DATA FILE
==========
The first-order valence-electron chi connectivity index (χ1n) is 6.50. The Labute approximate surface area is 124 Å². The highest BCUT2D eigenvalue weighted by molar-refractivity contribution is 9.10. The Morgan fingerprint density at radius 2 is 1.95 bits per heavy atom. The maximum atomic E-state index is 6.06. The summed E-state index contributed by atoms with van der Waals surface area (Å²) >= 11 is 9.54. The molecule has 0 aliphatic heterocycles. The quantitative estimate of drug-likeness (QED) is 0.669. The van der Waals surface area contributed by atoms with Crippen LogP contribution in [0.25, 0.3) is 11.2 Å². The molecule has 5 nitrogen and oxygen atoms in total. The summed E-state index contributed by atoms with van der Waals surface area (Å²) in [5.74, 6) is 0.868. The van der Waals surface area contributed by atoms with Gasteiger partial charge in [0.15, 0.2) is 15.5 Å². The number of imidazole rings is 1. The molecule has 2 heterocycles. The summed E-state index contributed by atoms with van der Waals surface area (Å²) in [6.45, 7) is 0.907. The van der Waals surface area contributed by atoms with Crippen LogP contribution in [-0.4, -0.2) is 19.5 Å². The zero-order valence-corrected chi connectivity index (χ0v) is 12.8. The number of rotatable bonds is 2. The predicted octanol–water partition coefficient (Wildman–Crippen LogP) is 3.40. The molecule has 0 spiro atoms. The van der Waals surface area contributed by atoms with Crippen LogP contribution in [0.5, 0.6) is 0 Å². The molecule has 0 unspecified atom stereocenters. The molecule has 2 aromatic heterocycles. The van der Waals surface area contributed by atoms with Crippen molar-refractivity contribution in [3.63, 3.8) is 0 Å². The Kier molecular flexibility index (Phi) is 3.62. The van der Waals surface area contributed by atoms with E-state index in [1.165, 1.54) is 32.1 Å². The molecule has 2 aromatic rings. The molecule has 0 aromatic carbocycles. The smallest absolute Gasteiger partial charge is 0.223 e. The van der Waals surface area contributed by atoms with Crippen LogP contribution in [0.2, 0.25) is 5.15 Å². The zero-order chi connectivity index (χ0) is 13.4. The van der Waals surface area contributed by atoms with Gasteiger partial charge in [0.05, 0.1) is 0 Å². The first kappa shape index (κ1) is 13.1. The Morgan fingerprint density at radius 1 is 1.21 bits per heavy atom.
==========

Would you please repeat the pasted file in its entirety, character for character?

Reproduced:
The first-order valence-electron chi connectivity index (χ1n) is 6.50. The Labute approximate surface area is 124 Å². The highest BCUT2D eigenvalue weighted by molar-refractivity contribution is 9.10. The Morgan fingerprint density at radius 2 is 1.95 bits per heavy atom. The maximum atomic E-state index is 6.06. The summed E-state index contributed by atoms with van der Waals surface area (Å²) >= 11 is 9.54. The molecule has 0 aliphatic heterocycles. The quantitative estimate of drug-likeness (QED) is 0.669. The van der Waals surface area contributed by atoms with Crippen LogP contribution in [0.25, 0.3) is 11.2 Å². The molecule has 5 nitrogen and oxygen atoms in total. The summed E-state index contributed by atoms with van der Waals surface area (Å²) in [5.74, 6) is 0.868. The van der Waals surface area contributed by atoms with Gasteiger partial charge in [0.15, 0.2) is 15.5 Å². The number of imidazole rings is 1. The molecule has 2 heterocycles. The summed E-state index contributed by atoms with van der Waals surface area (Å²) in [6.45, 7) is 0.907. The van der Waals surface area contributed by atoms with Crippen LogP contribution in [-0.4, -0.2) is 19.5 Å². The zero-order valence-corrected chi connectivity index (χ0v) is 12.8. The number of rotatable bonds is 2. The predicted octanol–water partition coefficient (Wildman–Crippen LogP) is 3.40. The molecule has 0 spiro atoms. The van der Waals surface area contributed by atoms with Crippen LogP contribution in [0.5, 0.6) is 0 Å². The molecule has 0 unspecified atom stereocenters. The molecule has 2 aromatic heterocycles. The van der Waals surface area contributed by atoms with Crippen molar-refractivity contribution in [3.63, 3.8) is 0 Å². The Kier molecular flexibility index (Phi) is 3.62. The van der Waals surface area contributed by atoms with E-state index in [1.165, 1.54) is 32.1 Å². The molecule has 2 aromatic rings. The molecule has 0 aromatic carbocycles. The smallest absolute Gasteiger partial charge is 0.223 e. The van der Waals surface area contributed by atoms with Crippen LogP contribution in [0.2, 0.25) is 5.15 Å². The zero-order chi connectivity index (χ0) is 13.4. The van der Waals surface area contributed by atoms with Gasteiger partial charge in [0.05, 0.1) is 0 Å². The first kappa shape index (κ1) is 13.1. The Morgan fingerprint density at radius 1 is 1.21 bits per heavy atom.